Don’t Get Your Calcium From Milk
One of the most powerful industries in America is the dairy industry, earning over $50 billion and spending over $200 million annually to spread the lie that dairy products are necessary for human children’s health.
They’re smart enough to target mothers (and they started, very successfully, with our grandmothers), because parents can create habits for life if a child is drinking cow’s milk at an early age.
So, while for many this will be a revelation, it shouldn’t be: our mothers and grandmothers were conned!
The idea that the milk of another species is an appropriate and necessary source of calcium is a serious thinking error that has led to cancer, heart disease, diabetes, arthritis, and autoimmune disease in epic numbers.
Especially when you consider the atrocious diet our dairy cows are fed, the steroids and hormones and antibiotics they’re given, the lack of exercise they get in their pens, and the blood and pus that comes out in the milk that you then serve your child.
Milk is not a solution for getting your calcium.
Myth: “Milk and dairy build strong bones.”
Ask yourself why the U.S. consumes more than double the amount of milk and dairy than the #2 milk-drinking country—and yet has one of the highest rates of osteoporosis in the world. The other highest dairy-consuming countries, in Scandinavia, are also among the highest for osteoporosis!
A recent set of long-term studies by a group of osteoporosis researchers shows that not only does dairy intake correlate with higher fracture rates, it is also associated with higher mortality rates!
The studies, following over 100,000 men and women for up to 20 years, showed that each additional glass of milk correlated with more risk they were for fractures, cancer, heart disease, and early death.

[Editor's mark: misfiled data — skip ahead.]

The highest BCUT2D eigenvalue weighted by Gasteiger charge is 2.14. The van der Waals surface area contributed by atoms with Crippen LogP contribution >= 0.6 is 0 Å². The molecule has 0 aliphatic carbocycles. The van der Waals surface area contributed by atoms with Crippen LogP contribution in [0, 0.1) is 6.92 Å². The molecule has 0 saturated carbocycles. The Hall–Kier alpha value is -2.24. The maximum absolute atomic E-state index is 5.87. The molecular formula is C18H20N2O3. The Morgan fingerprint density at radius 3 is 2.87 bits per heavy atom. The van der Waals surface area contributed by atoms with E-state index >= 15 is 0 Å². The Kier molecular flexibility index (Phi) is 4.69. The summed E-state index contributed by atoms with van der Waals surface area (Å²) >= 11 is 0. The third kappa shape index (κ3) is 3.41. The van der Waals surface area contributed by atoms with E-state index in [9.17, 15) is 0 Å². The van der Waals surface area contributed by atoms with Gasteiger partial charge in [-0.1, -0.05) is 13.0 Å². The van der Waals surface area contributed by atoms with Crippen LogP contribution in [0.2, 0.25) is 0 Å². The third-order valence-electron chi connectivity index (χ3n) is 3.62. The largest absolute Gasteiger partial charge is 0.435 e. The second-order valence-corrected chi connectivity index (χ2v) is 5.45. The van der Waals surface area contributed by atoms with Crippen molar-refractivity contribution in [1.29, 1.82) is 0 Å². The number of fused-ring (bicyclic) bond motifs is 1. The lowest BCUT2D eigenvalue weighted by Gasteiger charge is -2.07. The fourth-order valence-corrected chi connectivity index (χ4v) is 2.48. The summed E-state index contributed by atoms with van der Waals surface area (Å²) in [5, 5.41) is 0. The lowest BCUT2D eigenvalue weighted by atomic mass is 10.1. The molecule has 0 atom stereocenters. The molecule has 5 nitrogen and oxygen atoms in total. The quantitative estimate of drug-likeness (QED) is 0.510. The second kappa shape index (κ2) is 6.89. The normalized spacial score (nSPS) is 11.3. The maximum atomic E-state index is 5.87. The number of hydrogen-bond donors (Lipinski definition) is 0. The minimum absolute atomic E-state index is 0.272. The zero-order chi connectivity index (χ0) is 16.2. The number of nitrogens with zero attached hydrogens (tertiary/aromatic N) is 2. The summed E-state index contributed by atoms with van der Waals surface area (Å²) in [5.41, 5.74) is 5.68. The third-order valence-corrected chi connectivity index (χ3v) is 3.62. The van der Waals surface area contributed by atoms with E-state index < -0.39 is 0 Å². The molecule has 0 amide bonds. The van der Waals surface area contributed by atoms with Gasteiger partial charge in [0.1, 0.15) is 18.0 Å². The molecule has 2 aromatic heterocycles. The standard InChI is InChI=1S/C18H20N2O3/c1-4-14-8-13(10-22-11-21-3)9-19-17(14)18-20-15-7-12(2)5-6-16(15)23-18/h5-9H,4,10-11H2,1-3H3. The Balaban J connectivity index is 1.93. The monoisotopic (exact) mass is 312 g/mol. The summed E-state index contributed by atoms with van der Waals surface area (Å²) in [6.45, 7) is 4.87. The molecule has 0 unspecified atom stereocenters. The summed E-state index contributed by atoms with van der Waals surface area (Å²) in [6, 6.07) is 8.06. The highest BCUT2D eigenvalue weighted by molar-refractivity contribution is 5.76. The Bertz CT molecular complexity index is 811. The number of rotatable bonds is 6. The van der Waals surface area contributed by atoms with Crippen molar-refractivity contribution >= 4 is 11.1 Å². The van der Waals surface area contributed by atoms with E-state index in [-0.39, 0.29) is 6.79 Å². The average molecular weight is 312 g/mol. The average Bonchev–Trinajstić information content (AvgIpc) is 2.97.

Why would that be?
Milk and Oxidative Stress
The researchers also found that the more glasses of milk people drank, the higher they scored for a biological stress marker called oxidative stress.
Oxidative stress is when the number of free radicals overwhelms the number of antioxidants in your body.
Free radicals damage DNA and cell structures, leading to inflammation, rapid aging, and a host of degenerative physical and neurological diseases.
Milk-induced oxidative stress might also explain some of the other studies that associate dairy intake with other conditions, like acne and allergies.
Interestingly, the study found that fermented dairy products, like yogurt, did not correlate with oxidative stress–in fact, fermented dairy products had the opposite effect.
Fermentation consumes milk sugars like galactose and lactose–two of the suspects for oxidative stress–and produces health-protective probiotics, which may be the reason for the difference.
An important conclusion, overall, then, is that cow’s milk and most dairy products are highly inflammatory foods.
Milk, Casein, and Disease
Animal proteins, including casein (the protein in milk), are acid-forming in the body. One of the body’s coping mechanisms to deal with acidity is to pull minerals (such as calcium, magnesium, and potassium) from resources like bones, to neutralize the acidity. The blood must maintain a precise pH, or you die–so it robs minerals from bones and tissues, and that’s where you pay the price over time.
Drinking milk, then, can result in a net loss of calcium and other minerals!
Colin T. Campbell, PhD, one of the most preeminent nutrition researchers in the world, conducted the most comprehensive, longitudinal research study in history (still ongoing) known as the Oxford-Cornell China Project. Published in 2004, The China Study examined dietary habits and disease rates in 6,500 adults in China over almost 30 years.
Campbell started with animal studies duplicated by other researchers all over the world and progressed to his enormous human population. The researchers documented massive evidence that casein (the protein in milk) is linked to high rates of disease when animal products including dairy are consumed at a rate of 20 percent of the diet, which is the American average.